The West Bengal Directorate of Archaeology and Museums is housed in an impossibly ancient building, with layers of dust worthy of excavation. Located on a major commercial street, we weren’t sure this was the right building until we saw the hand-lettered name by the mailboxes downstairs. It was on the 4th floor. When we saw the sign heralding “Office of the Competent Authority,” we knew we were in the right place.
The Director, Dr. Gautam Sengupta, was gracious and knowledgable. He spoke in a low voice, with a deep Bengali accent, all rounded sounds, which was both beautiful to hear and sometimes difficult to understood. He served us good tea and better conversation. He introduced us to Indrajit Chadhuri a journalist and historian familiar with the architecture of the temples represented in our collection. They were fascinated by our album, recognizing its uniqueness. They commented that the people pictured were clearly participants in the making of the photos–there was a relationship between photographer and subject, a highly unusual attitude at the time, or even now. That is exactly what this project hopes to explore—how we see each other, across both culture and time. Someone wandered in and remarked that he remembered one of the temples from his childhood. He thought it was from a place called Deulbhira. in the jungle, near Bakura. Everyone agreed that many of the images were made in the southwest region of West Bengal, somewhere near Mindnapur. The men commented on the Bishnapuran style of the water jug featured in one of the photos; on the sacred tulsi plant and its use in a summer ritual; on the fact that the photo of a woman with her market produce was likely from Parakshwar, a religious site but one that is even more famous for its large pumpkins!
By that evening, Indrajit had positively identified two of the temples, even sending us photos scanned from old Bengali books, unavailable elsewhere. In a few weeks, we will hire a driver and head out to find the temples. Once we are definite about their location, we may be able to find the nearby villages where our still unknown photographer may have worked. Some of our 1945 photos are of children; perhaps a few may still be alive. Hopefully someone will remember a face or a location. If we are successful, it will be a remarkable homecoming for these images.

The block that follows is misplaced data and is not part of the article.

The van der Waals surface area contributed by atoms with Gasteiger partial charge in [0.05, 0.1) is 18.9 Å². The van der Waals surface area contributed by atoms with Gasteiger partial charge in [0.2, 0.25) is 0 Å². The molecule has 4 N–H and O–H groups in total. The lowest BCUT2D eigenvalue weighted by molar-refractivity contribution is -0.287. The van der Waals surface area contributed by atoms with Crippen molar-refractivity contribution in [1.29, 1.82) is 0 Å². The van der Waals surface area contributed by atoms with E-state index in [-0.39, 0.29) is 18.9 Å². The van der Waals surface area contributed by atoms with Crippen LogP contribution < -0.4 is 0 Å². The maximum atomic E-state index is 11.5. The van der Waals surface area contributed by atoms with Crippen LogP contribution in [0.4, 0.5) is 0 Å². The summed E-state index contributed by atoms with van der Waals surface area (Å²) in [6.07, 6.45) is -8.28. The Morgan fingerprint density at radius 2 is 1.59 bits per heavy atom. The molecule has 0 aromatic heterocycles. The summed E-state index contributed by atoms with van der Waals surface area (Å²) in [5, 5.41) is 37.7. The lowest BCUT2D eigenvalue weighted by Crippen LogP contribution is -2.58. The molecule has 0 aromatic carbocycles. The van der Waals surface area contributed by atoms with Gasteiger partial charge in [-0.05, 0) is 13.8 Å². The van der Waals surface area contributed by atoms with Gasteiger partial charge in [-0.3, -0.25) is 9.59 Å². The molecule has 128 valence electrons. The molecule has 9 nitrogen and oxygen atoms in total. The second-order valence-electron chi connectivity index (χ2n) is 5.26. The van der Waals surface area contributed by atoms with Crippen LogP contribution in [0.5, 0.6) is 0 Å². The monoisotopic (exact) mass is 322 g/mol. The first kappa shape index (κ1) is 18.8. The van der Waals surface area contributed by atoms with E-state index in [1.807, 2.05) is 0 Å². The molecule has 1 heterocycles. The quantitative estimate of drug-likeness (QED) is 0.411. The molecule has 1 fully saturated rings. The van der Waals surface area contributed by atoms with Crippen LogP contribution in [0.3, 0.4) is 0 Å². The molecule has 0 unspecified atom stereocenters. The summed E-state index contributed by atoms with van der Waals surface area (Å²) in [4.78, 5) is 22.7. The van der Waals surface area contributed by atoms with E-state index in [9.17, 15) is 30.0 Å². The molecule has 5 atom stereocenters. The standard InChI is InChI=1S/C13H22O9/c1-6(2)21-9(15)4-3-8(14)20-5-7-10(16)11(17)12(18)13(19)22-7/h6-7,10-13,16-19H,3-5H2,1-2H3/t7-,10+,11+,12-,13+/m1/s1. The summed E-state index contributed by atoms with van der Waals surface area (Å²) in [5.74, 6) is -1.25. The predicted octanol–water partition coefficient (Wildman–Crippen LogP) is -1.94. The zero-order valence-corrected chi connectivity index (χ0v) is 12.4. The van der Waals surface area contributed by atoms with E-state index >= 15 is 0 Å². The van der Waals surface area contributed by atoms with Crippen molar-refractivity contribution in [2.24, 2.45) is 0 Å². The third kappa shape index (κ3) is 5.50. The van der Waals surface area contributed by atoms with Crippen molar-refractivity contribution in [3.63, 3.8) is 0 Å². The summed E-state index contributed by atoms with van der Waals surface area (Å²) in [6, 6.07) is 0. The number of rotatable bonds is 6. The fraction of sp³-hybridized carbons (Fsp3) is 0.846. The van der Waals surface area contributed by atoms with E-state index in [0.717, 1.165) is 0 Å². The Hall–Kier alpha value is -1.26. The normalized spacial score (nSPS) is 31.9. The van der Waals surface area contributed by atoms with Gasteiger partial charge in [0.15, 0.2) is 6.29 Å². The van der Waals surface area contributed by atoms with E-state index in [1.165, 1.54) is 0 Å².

After leaving the Archaeology office, we took the Metro practically all the way from north Kolkata to the next to the last stop at the far southern end of the city. We had been invited to a party of Fulbrighters in the Hiland Park part of town (no, you Chicagoans—not that Highland Park.)
We are always amazed at the dichotomies here, where entire families live under tarps on the street, where their children can be seen doing homework by the light of street lamps; where hi-tech companies vie for space with vegetable stalls; where you walk over sleeping dogs and see wandering sadus (holy men) or hear mystical music coming from somewhere and have great conversations with young people eager to enter the world. The ride took us half an hour, door-to-door. If we had tried to traverse the entire city of Chicago…we might still be “waiting momentarily for clearance up ahead.”
We were the oldest folks at this party, by, oh…30 years?
We thought they were terrific. They thought we were really hip.
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